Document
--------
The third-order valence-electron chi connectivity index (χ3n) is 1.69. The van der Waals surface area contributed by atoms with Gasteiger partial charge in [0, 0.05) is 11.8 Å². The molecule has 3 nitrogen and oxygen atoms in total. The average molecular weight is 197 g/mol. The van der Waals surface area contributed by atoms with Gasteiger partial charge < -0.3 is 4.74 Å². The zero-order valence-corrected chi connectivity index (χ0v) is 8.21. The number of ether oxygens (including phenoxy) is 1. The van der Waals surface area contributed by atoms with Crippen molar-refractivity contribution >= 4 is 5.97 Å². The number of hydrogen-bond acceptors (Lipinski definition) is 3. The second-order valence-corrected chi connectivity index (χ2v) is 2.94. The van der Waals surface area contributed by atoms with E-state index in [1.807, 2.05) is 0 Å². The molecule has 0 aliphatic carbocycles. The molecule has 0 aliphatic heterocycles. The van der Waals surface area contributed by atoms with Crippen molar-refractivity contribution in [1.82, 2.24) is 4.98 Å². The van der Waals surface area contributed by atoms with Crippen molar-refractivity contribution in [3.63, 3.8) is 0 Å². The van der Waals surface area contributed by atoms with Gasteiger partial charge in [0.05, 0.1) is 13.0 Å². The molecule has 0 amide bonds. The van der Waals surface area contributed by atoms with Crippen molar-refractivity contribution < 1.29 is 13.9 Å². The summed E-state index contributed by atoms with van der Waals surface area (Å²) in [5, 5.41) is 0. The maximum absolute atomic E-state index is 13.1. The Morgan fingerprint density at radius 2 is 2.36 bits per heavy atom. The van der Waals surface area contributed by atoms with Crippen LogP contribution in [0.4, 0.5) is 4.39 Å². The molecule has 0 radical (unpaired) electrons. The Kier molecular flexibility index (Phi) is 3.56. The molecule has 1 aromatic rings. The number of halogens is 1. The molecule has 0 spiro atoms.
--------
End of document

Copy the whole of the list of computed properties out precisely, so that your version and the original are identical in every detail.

The third-order valence-electron chi connectivity index (χ3n) is 1.69. The van der Waals surface area contributed by atoms with Gasteiger partial charge in [0, 0.05) is 11.8 Å². The molecule has 3 nitrogen and oxygen atoms in total. The average molecular weight is 197 g/mol. The van der Waals surface area contributed by atoms with Gasteiger partial charge < -0.3 is 4.74 Å². The zero-order valence-corrected chi connectivity index (χ0v) is 8.21. The number of ether oxygens (including phenoxy) is 1. The van der Waals surface area contributed by atoms with Crippen molar-refractivity contribution >= 4 is 5.97 Å². The number of hydrogen-bond acceptors (Lipinski definition) is 3. The second-order valence-corrected chi connectivity index (χ2v) is 2.94. The van der Waals surface area contributed by atoms with E-state index in [1.807, 2.05) is 0 Å². The molecule has 0 aliphatic carbocycles. The molecule has 0 aliphatic heterocycles. The van der Waals surface area contributed by atoms with Crippen molar-refractivity contribution in [1.82, 2.24) is 4.98 Å². The van der Waals surface area contributed by atoms with Crippen molar-refractivity contribution in [3.63, 3.8) is 0 Å². The van der Waals surface area contributed by atoms with Gasteiger partial charge in [0.05, 0.1) is 13.0 Å². The molecule has 0 amide bonds. The van der Waals surface area contributed by atoms with Crippen molar-refractivity contribution < 1.29 is 13.9 Å². The summed E-state index contributed by atoms with van der Waals surface area (Å²) in [5, 5.41) is 0. The maximum absolute atomic E-state index is 13.1. The Morgan fingerprint density at radius 2 is 2.36 bits per heavy atom. The van der Waals surface area contributed by atoms with Crippen LogP contribution in [0.4, 0.5) is 4.39 Å². The molecule has 0 radical (unpaired) electrons. The Kier molecular flexibility index (Phi) is 3.56. The molecule has 1 aromatic rings. The number of halogens is 1. The molecule has 0 spiro atoms.